Tonino: What are the ethical teachings of the Ch’an-Taoist worldview?

Hinton: In a sense, pure Ch’an Buddhism has no ethical dimension. A lot of American Zen practitioners are involved in social causes of one kind or another, which is great, but Ch’an doesn’t point you there. Of course, this doesn’t mean Ch’an Buddhists didn’t have ethics. In the West there’s a belief that you can’t have ethics without some transcendental authority. I don’t think that at all.

Tonino: What about an environmental ethic? Does Ch’an-Taoism have that?

Hinton: It’s complicated. But it seems to me that, once you recognize yourself as a part of nature, then you won’t have an uncaring attitude toward the environment. It’s not this dead resource that has no value of its own or that exists just to be exploited by you. But then, we’ve talked about China’s abysmal environmental record.

The early Chinese philosopher Mencius says something like “The ten thousand things are all part of me.” He also offers advice similar to the golden rule: “Treat those things as you would treat yourself.” Put the two together, and he’s saying that you should treat the world however you would want to be treated.

It seems like I’m right on the edge of an environmental slogan here: “Whatever you do to the earth, you do to yourself”?

As long as we’re thinking and saying and writing, we’re not directly experiencing, and the Chinese are about direct experience. You meditate until you’ve emptied your mind, and then you look at the flower. Just look at it. There’s no difference between it and you.

Tonino: There’s deep ecology again.

Hinton: Yes, it’s a deep place. It’s an ethic that tells us, for example, that elephants matter, and we shouldn’t be killing them just because we feel like it. More and more in our culture we are expanding the circle of whom we treat ethically: other sexes, religions, nations, races, and so on. And now that is beginning to include the nonhuman world.

And then there’s the legal dimension: If you have a legitimate interest in a legal dispute, meaning you have been harmed in some way, then you are said to have “standing.” Without it you can’t bring a case before a court. For a long time environmental law foundered on this point. The legal system would say that nobody had standing to bring a case to protect a watershed, for instance. Now, slowly, the courts have come to think that the watershed has its own standing, and lawyers can represent it. That’s huge.

Tonino: In A Sand County Almanac Aldo Leopold points out that it took us thousands of years to establish a governing ethic for how we treat our fellow humans . . .

Hinton: . . . so don’t be surprised if it takes us even longer to expand that circle to include wild animals and plants and rivers and mountains.

Tonino: At the start of our conversation you mentioned that the rivers-and-mountains tradition included painting. Humans in Chinese landscape paintings are usually tiny, dwarfed by their surroundings. Do you think this sense of scale can alter our perspective on our place in the natural world?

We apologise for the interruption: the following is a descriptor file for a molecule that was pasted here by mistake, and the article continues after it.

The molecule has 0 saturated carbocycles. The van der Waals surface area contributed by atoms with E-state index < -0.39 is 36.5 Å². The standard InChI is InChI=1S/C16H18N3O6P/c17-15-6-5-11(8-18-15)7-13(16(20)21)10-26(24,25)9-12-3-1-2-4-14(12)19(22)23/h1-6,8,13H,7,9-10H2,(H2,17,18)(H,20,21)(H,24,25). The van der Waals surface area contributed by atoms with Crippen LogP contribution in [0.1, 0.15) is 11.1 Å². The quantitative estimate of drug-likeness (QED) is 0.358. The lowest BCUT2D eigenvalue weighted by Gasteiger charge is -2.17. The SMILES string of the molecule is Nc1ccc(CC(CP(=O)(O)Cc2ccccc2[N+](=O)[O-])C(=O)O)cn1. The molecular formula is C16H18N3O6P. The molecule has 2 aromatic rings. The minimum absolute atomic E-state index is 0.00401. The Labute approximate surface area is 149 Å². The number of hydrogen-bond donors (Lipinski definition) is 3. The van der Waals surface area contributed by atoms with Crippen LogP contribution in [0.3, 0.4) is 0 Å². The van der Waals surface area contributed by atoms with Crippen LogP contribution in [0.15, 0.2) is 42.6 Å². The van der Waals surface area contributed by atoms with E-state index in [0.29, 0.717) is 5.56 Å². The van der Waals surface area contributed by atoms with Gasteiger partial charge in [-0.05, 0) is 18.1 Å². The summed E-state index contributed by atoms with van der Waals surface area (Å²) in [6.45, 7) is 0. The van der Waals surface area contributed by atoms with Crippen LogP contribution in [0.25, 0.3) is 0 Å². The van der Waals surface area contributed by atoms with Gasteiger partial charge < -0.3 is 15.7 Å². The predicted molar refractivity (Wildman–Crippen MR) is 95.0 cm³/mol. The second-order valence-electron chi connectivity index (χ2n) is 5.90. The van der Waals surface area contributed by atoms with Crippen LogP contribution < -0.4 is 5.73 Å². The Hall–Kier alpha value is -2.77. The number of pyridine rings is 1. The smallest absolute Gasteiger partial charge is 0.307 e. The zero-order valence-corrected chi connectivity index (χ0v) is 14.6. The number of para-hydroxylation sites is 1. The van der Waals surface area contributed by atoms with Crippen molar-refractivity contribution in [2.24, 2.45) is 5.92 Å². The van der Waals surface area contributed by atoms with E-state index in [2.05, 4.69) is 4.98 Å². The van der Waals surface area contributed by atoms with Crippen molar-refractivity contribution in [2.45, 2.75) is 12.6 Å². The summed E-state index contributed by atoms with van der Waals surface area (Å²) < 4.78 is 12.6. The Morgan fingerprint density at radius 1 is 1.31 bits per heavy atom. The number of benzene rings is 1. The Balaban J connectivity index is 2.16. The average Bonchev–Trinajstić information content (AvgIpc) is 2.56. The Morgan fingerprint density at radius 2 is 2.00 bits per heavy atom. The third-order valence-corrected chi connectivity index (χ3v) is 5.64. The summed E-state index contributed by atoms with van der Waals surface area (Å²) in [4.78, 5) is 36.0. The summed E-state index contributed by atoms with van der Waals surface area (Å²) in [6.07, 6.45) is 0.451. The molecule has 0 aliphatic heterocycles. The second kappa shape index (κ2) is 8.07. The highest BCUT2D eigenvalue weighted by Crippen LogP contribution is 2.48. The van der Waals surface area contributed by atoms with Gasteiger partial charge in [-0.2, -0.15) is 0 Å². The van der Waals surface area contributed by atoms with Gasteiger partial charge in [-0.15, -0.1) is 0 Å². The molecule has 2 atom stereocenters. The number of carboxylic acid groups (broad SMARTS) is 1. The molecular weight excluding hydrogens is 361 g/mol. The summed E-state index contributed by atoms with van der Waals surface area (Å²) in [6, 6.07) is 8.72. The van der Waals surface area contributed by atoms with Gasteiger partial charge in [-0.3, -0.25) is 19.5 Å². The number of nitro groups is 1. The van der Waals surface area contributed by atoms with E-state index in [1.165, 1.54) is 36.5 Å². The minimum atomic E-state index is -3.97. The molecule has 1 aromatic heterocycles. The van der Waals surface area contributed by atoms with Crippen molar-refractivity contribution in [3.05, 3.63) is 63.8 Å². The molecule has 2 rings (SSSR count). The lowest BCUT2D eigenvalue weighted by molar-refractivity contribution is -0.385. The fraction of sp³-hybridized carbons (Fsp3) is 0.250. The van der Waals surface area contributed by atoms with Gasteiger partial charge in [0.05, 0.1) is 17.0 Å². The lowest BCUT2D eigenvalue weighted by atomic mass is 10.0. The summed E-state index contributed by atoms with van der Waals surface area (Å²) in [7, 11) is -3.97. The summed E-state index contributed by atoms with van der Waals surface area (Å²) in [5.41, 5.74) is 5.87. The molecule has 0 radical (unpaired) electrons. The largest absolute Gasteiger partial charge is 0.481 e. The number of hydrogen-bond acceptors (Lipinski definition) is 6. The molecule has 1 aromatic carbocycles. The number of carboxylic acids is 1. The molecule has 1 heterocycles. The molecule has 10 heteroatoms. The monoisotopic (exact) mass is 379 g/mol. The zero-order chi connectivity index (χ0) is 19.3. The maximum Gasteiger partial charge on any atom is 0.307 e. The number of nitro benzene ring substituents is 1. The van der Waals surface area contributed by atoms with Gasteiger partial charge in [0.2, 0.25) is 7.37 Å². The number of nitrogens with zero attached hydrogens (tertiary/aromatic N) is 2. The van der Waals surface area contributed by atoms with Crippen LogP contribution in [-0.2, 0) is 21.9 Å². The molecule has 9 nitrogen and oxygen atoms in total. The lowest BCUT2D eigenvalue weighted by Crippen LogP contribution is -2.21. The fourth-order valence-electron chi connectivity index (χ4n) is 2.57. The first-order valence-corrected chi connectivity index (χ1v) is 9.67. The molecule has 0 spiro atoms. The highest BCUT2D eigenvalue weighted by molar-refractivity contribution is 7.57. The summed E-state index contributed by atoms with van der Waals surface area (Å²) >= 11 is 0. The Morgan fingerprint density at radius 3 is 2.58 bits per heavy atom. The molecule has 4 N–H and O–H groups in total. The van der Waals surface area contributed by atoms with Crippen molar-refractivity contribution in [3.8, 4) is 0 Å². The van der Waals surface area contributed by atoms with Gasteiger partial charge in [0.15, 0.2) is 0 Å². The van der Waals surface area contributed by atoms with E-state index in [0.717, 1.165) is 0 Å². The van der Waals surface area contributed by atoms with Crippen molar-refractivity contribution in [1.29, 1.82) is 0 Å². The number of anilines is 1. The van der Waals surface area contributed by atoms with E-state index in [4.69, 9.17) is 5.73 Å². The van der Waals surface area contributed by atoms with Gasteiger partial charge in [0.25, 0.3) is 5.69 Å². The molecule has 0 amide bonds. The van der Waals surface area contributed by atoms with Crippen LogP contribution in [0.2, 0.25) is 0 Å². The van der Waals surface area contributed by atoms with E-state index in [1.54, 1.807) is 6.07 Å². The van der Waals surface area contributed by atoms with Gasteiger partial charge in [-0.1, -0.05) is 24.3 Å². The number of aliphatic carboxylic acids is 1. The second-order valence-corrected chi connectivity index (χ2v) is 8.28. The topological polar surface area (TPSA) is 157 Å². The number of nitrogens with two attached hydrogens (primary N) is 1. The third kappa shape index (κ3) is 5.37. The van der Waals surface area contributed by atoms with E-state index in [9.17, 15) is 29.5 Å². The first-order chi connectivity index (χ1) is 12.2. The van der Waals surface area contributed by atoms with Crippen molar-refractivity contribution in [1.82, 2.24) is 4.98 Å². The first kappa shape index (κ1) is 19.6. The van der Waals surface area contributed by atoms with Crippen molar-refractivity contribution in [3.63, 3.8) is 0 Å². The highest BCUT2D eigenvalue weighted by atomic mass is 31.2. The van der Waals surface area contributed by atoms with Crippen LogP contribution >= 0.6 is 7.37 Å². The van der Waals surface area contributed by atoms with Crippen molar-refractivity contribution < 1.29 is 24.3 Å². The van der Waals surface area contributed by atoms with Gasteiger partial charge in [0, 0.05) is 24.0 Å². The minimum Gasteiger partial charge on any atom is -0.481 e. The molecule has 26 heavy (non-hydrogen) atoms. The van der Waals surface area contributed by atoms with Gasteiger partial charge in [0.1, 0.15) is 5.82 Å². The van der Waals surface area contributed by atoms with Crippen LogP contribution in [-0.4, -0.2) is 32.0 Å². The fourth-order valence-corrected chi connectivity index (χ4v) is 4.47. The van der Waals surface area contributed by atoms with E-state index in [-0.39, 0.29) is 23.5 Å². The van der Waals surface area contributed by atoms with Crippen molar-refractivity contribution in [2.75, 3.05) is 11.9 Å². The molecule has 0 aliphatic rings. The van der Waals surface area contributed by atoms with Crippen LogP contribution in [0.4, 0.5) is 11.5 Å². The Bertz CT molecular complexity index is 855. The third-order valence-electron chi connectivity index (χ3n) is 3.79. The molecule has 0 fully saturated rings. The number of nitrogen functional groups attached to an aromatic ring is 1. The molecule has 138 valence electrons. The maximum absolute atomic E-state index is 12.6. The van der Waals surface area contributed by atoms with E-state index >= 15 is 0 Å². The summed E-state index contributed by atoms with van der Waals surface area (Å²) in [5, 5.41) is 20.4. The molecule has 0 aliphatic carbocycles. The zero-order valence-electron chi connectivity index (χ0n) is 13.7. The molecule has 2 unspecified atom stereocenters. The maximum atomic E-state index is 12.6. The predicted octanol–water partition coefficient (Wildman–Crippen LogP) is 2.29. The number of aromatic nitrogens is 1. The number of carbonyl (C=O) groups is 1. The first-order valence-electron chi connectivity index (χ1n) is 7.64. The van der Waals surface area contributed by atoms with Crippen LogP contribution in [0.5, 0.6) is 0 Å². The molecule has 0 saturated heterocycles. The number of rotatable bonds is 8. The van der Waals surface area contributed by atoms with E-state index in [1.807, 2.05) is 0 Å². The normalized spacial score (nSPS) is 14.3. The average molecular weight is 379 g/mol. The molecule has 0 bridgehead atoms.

Hinton: Many people respond emotionally to Chinese landscape paintings. They look at them and sense the landscape sweeping through them, but they can’t quite explain why. “It’s beautiful,” we might say, or, “It’s sublime.” But it’s not just an experience of beauty or the sublime. It’s something else we can hardly talk about.

In many of those paintings the human figures are indeed very small. This encourages a viewer to feel small, too. It’s a reminder that the world is vast, and we are small parts of that vastness. But sometimes the people in these paintings can be bigger, and when they are, they’re drawn with only a few brushstrokes. They’re kind of empty. The landscapes have a lot of emptiness in them, too. The stones might be mere outlines. The mountains might be loosely sketched in. Everything is basically empty, and those human figures participate in that emptiness, blending with the environment.

There’s also a sense of dynamism in the paintings. The painters were trying to express the living energy that flows through everything by using energetic brushstrokes that were full of life. The mountains, the rocks, the people — they’re all drawn with this same dynamic brushstroke. Unlike Western landscape painting, it’s not trying to be representational at all.

Tonino: In Hunger Mountain you describe different ways of understanding loneliness. If we’re part of the mountains, nature, the cosmos, are we less alone than we think?

Hinton: Most of the time we take it for granted that we are our mental processes, the analytical back-and-forth. Meditation reminds us that we’re not. When you’re meditating, watching your thoughts, you see them rise out of nothingness and recede into it. Next comes the question: If I’m watching this mental process, then I must be separate from it. So what am I?